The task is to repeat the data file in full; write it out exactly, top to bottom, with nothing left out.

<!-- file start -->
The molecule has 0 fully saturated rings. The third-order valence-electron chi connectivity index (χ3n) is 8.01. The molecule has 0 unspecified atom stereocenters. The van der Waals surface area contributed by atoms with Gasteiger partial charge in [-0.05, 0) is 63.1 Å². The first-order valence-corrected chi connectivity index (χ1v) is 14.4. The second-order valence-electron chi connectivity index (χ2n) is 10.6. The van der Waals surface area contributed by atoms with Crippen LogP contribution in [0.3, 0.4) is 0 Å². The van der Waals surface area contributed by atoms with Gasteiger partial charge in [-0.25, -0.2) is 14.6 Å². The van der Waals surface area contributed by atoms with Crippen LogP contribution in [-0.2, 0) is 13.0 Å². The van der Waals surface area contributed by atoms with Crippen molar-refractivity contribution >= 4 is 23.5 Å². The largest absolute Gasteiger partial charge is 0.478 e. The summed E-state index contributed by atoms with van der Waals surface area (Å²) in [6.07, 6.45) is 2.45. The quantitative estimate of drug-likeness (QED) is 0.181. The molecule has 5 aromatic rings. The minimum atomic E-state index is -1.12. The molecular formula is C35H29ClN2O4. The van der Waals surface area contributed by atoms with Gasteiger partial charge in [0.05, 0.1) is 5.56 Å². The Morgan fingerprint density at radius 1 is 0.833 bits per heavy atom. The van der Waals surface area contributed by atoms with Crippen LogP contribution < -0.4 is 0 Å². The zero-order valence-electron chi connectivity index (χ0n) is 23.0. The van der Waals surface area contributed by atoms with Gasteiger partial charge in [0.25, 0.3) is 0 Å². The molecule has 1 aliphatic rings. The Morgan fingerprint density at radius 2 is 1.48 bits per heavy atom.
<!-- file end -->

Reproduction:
The molecule has 0 fully saturated rings. The third-order valence-electron chi connectivity index (χ3n) is 8.01. The molecule has 0 unspecified atom stereocenters. The van der Waals surface area contributed by atoms with Gasteiger partial charge in [-0.05, 0) is 63.1 Å². The first-order valence-corrected chi connectivity index (χ1v) is 14.4. The second-order valence-electron chi connectivity index (χ2n) is 10.6. The van der Waals surface area contributed by atoms with Crippen LogP contribution in [0.3, 0.4) is 0 Å². The van der Waals surface area contributed by atoms with Gasteiger partial charge in [-0.25, -0.2) is 14.6 Å². The van der Waals surface area contributed by atoms with Crippen LogP contribution in [-0.2, 0) is 13.0 Å². The van der Waals surface area contributed by atoms with Crippen molar-refractivity contribution >= 4 is 23.5 Å². The largest absolute Gasteiger partial charge is 0.478 e. The summed E-state index contributed by atoms with van der Waals surface area (Å²) in [6.07, 6.45) is 2.45. The quantitative estimate of drug-likeness (QED) is 0.181. The molecule has 5 aromatic rings. The minimum atomic E-state index is -1.12. The molecular formula is C35H29ClN2O4. The van der Waals surface area contributed by atoms with Gasteiger partial charge in [0.05, 0.1) is 5.56 Å². The Morgan fingerprint density at radius 1 is 0.833 bits per heavy atom. The van der Waals surface area contributed by atoms with Crippen LogP contribution < -0.4 is 0 Å². The zero-order valence-electron chi connectivity index (χ0n) is 23.0. The van der Waals surface area contributed by atoms with Gasteiger partial charge in [0.25, 0.3) is 0 Å². The molecule has 1 aliphatic rings. The Morgan fingerprint density at radius 2 is 1.48 bits per heavy atom.